Black hole as video: M87* in time, space and frequency
In April 2017 the Event Horizon Telescope (EHT) observed the super-massive black hole M87* and provided a first image of its shadow that went around the world. Researchers at the Max Planck Institute for Astrophysics have now reconstructed a video of the immediate surroundings of a black hole from the same underlying data. This not only confirms previous findings, it also hints at new structures and dynamics in the gas disk around the black hole.
Black holes are black because they capture any light that falls on them, but their surroundings can be bright. For example, the black hole M87* at the centre of our neighbouring galaxy M87 is surrounded by a maelstrom of gas, which forms a brightly glowing disk fuelled by matter falling into the black hole. Seen from Earth, M87* appears tiny because of the large distance. The angular diameter of the black hole is equivalent to that of a pinhead in New York viewed from London.
In order to image its disk, the EHT collaboration had to combine seven radio telescopes distributed all over the Earth into a single, Earth-sized telescope. This was the only way to achieve the angular resolution required to observe M87* directly. This image not only shows the spectacular gas disk with the shadow of the black hole in the centre; it also allows us to determine properties of the black hole and test physical theories, such as the general theory of relativity.
The data from the seven radio telescopes do not directly contain this picture. The petabytes of raw data taken by the individual telescopes through synchronous measurements over a one-week period had to be combined, correlated and calibrated using supercomputers. Afterwards, the data describe how strongly the brightness distribution of the real image contains certain wave patterns, whose orientation and length are determined by the distance and relative position between telescope pairs. If all the possible wave patterns of an image were measured, it would be easy to get back the original image. However, after the correlation and calibration of the raw data only a few kilobytes of data remain, which corresponds to only a tiny fraction of the full image information. Therefore it is necessary to make plausible assumptions about the source in order to reconstruct the original image. For example the source does not change erratically from one location to the next. In this way, the EHT collaboration was able to obtain the famous image of M87* (see bottom right of Figure 1).
Using this incomplete data, the team of scientists from the Max Planck Institute for Astrophysics (MPA) was able to compute a frequency-resolved video of the gas disk around and the shadow of M87* (see Figure 2). For this the scientists used the data of the entire one-week observation campaign, during which the gas disk is expected to evolve. The diameter of the disk is several light days and the gas inside it flows at a significant fraction of the speed of light. Therefore, changes in the disk’s brightness distribution are expected on a time scale of days. For a video the data is even sparser than for the image as it contains a separate image for each frame. Therefore, the MPA team additionally assumed that the brightness changes by a limited amount not only spatially, but also temporally and with regard to the measurement frequency.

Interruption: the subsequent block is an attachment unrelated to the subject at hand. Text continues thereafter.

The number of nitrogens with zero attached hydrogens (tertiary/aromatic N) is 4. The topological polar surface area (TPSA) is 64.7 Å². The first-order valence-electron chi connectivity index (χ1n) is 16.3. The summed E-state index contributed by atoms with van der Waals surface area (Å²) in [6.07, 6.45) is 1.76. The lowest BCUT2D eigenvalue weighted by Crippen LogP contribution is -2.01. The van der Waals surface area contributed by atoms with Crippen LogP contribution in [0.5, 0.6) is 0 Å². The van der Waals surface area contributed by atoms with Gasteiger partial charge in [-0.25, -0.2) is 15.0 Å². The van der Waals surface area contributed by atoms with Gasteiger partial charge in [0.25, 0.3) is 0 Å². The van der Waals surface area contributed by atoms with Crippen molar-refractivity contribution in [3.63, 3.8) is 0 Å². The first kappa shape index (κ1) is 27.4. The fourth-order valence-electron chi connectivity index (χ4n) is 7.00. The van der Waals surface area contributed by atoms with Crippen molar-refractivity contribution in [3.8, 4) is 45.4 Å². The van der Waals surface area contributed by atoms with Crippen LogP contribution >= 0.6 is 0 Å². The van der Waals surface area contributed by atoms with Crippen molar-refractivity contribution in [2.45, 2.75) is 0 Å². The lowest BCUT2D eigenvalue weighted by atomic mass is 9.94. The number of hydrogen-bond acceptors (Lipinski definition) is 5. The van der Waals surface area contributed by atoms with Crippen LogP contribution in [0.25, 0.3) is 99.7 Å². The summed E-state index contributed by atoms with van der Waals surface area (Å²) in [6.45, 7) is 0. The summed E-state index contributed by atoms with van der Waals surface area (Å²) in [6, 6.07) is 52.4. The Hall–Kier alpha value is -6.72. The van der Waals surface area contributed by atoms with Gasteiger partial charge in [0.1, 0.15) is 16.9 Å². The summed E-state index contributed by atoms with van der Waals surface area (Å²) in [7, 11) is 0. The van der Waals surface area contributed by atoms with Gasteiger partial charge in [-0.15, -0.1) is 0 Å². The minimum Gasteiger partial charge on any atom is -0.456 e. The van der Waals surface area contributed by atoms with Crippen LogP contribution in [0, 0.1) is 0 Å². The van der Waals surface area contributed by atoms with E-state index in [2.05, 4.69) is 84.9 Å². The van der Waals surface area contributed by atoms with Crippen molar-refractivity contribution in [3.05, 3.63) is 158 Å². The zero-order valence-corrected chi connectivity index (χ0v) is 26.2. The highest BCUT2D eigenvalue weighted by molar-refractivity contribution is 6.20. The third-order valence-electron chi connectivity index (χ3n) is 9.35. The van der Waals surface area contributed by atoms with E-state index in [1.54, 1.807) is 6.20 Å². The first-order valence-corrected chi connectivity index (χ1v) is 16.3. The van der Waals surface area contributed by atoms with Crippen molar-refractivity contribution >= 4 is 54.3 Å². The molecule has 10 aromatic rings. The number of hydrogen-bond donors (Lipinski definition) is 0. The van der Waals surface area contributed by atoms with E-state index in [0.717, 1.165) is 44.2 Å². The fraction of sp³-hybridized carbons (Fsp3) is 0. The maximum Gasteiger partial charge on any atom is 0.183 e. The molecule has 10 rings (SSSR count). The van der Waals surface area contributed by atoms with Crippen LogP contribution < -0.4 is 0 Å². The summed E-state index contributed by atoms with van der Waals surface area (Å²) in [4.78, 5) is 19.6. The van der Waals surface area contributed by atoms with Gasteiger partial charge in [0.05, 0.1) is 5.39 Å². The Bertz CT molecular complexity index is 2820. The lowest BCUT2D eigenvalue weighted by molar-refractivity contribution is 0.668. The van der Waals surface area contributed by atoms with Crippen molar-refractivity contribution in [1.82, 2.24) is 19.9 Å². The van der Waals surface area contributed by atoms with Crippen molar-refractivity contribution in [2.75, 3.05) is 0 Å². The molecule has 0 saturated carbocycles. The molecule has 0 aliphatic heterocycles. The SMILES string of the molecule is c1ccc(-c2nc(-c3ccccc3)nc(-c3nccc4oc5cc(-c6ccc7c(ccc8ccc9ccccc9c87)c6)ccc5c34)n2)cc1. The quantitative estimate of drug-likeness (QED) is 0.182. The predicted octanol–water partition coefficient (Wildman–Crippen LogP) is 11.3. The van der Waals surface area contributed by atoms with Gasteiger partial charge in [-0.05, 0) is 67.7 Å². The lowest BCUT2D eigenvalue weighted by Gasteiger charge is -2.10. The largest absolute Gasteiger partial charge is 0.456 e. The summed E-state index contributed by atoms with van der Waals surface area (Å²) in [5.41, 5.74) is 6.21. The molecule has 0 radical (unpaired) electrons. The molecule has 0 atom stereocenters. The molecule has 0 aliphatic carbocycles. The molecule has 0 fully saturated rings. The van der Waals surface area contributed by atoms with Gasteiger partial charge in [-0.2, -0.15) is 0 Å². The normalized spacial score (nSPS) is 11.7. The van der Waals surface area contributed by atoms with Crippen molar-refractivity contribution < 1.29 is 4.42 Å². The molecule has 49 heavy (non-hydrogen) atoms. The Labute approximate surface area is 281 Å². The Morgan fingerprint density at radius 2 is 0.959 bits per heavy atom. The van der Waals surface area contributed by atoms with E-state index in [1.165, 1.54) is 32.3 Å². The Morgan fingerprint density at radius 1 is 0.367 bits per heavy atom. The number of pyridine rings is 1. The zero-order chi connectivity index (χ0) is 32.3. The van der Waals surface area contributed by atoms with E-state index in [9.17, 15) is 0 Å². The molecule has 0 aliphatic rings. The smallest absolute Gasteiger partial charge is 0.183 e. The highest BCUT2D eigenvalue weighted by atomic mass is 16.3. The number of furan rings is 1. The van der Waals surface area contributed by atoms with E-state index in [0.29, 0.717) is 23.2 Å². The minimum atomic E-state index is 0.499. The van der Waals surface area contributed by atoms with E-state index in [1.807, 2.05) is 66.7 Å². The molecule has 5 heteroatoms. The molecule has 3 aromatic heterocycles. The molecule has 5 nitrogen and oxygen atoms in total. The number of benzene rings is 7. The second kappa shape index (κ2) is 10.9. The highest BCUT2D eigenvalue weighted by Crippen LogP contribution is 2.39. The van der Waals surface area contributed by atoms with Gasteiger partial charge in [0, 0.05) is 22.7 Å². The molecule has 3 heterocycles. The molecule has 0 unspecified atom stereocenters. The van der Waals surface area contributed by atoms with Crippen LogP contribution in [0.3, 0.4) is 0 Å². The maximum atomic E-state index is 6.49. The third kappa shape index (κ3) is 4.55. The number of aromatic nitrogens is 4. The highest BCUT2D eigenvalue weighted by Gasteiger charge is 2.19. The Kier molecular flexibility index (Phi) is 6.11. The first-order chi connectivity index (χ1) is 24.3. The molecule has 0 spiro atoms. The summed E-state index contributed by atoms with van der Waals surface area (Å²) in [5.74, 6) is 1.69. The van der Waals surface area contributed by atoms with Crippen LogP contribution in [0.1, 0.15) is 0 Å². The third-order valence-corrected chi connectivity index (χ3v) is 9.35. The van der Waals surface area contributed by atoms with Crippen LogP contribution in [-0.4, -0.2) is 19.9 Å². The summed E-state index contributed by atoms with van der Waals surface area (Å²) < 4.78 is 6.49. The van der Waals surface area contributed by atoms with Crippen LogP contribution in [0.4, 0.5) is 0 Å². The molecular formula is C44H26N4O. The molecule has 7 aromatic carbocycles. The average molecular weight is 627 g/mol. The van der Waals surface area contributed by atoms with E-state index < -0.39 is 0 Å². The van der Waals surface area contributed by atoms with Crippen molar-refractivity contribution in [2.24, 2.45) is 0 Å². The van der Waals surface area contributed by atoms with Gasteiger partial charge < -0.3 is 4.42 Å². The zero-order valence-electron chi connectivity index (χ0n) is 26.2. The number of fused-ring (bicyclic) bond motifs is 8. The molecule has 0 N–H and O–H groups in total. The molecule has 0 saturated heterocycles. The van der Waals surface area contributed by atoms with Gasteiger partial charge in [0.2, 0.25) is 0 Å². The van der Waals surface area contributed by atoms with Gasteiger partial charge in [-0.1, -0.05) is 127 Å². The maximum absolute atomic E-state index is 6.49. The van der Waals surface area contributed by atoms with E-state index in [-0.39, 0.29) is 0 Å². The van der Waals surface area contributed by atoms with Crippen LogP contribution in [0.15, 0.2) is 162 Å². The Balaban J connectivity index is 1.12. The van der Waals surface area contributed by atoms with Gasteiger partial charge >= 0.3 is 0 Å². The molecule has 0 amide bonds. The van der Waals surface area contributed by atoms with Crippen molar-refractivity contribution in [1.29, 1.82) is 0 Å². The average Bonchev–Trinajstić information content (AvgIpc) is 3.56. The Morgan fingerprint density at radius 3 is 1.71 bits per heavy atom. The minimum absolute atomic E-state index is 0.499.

The algorithm used to compute the video uses information field theory developed at the MPA (see Figure 2). The video algorithm combines knowledge about the positivity of brightness with its correlations in time, space and frequency to generate not only individual images, but a spectrally resolved video. Since the sparse measurement data cannot determine all image properties beyond doubt, uncertainties remain. The algorithm is derived from probability theory and provides not a single video, but a set of possible videos. The differences in these videos reveal the uncertainties, and their common average exhibits the structures identified with near certainty. This averaged video is the main result of the MPA scientists’ study, with their findings now published in Nature Astronomy.
This new video shows that the brightness distribution of the gas disk around M87* changes slightly within a week (see Figure 3). A number of structures that show up around the gas disk in the EHT collaboration’s image are not found in the video (see Figure 1). These were probably artefacts of the EHT collaboration imaging. However, two luminous structures outside the disk seem to be robust. These could possibly have been created by an outflow of hot gases from the disk.
The algorithm provides a new way to observe the time-varying universe, which includes black holes themselves as well as their evolving jets. A particularly exciting target for future applications is Sagittarius A*, the super-massive black hole at the centre of our Milky Way. Because it is significantly smaller than M87*, it changes on timescales of minutes, making it impossible to use conventional imaging methods. The algorithm is not limited to the radio range; a modified version adapted for the GRAVITY infrared instrument recently discovered a fast star passing Sagittarius A* (see also).